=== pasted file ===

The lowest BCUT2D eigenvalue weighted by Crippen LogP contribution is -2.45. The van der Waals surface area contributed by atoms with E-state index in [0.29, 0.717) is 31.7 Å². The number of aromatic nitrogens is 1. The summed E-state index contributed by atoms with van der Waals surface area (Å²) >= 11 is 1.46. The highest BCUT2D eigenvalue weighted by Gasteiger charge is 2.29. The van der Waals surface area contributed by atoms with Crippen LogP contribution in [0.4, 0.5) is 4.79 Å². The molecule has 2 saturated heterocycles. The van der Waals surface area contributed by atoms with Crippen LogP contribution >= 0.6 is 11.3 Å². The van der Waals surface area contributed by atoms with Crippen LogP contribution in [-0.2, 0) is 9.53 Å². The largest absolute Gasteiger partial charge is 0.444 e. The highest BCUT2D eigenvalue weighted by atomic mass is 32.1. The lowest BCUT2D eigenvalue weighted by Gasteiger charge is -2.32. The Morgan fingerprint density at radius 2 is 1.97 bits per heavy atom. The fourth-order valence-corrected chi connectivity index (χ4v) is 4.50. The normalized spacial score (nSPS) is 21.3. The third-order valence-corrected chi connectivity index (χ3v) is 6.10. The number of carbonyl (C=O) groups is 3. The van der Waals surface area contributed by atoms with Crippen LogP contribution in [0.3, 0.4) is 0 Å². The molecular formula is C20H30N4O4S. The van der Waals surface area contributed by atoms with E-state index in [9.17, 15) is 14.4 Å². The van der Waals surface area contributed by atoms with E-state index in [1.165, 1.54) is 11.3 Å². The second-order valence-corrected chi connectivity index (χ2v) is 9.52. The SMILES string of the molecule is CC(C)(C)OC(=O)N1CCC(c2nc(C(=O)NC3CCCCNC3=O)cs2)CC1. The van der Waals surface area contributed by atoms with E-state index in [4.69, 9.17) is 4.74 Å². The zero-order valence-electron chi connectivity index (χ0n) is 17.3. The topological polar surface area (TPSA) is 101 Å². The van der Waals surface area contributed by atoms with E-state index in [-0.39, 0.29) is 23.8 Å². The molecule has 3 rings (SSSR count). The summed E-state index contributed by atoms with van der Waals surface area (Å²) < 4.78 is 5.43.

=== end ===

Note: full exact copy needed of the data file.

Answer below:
The lowest BCUT2D eigenvalue weighted by Crippen LogP contribution is -2.45. The van der Waals surface area contributed by atoms with E-state index in [0.29, 0.717) is 31.7 Å². The number of aromatic nitrogens is 1. The summed E-state index contributed by atoms with van der Waals surface area (Å²) >= 11 is 1.46. The highest BCUT2D eigenvalue weighted by Gasteiger charge is 2.29. The van der Waals surface area contributed by atoms with Crippen LogP contribution in [0.4, 0.5) is 4.79 Å². The molecule has 2 saturated heterocycles. The van der Waals surface area contributed by atoms with Crippen LogP contribution >= 0.6 is 11.3 Å². The van der Waals surface area contributed by atoms with Crippen LogP contribution in [-0.2, 0) is 9.53 Å². The largest absolute Gasteiger partial charge is 0.444 e. The highest BCUT2D eigenvalue weighted by atomic mass is 32.1. The lowest BCUT2D eigenvalue weighted by Gasteiger charge is -2.32. The Morgan fingerprint density at radius 2 is 1.97 bits per heavy atom. The fourth-order valence-corrected chi connectivity index (χ4v) is 4.50. The normalized spacial score (nSPS) is 21.3. The third-order valence-corrected chi connectivity index (χ3v) is 6.10. The number of carbonyl (C=O) groups is 3. The van der Waals surface area contributed by atoms with Crippen LogP contribution in [0.3, 0.4) is 0 Å². The molecular formula is C20H30N4O4S. The van der Waals surface area contributed by atoms with E-state index in [9.17, 15) is 14.4 Å². The van der Waals surface area contributed by atoms with E-state index in [1.165, 1.54) is 11.3 Å². The second-order valence-corrected chi connectivity index (χ2v) is 9.52. The SMILES string of the molecule is CC(C)(C)OC(=O)N1CCC(c2nc(C(=O)NC3CCCCNC3=O)cs2)CC1. The van der Waals surface area contributed by atoms with E-state index in [4.69, 9.17) is 4.74 Å². The zero-order valence-electron chi connectivity index (χ0n) is 17.3. The topological polar surface area (TPSA) is 101 Å². The van der Waals surface area contributed by atoms with E-state index in [-0.39, 0.29) is 23.8 Å². The molecule has 3 rings (SSSR count). The summed E-state index contributed by atoms with van der Waals surface area (Å²) < 4.78 is 5.43.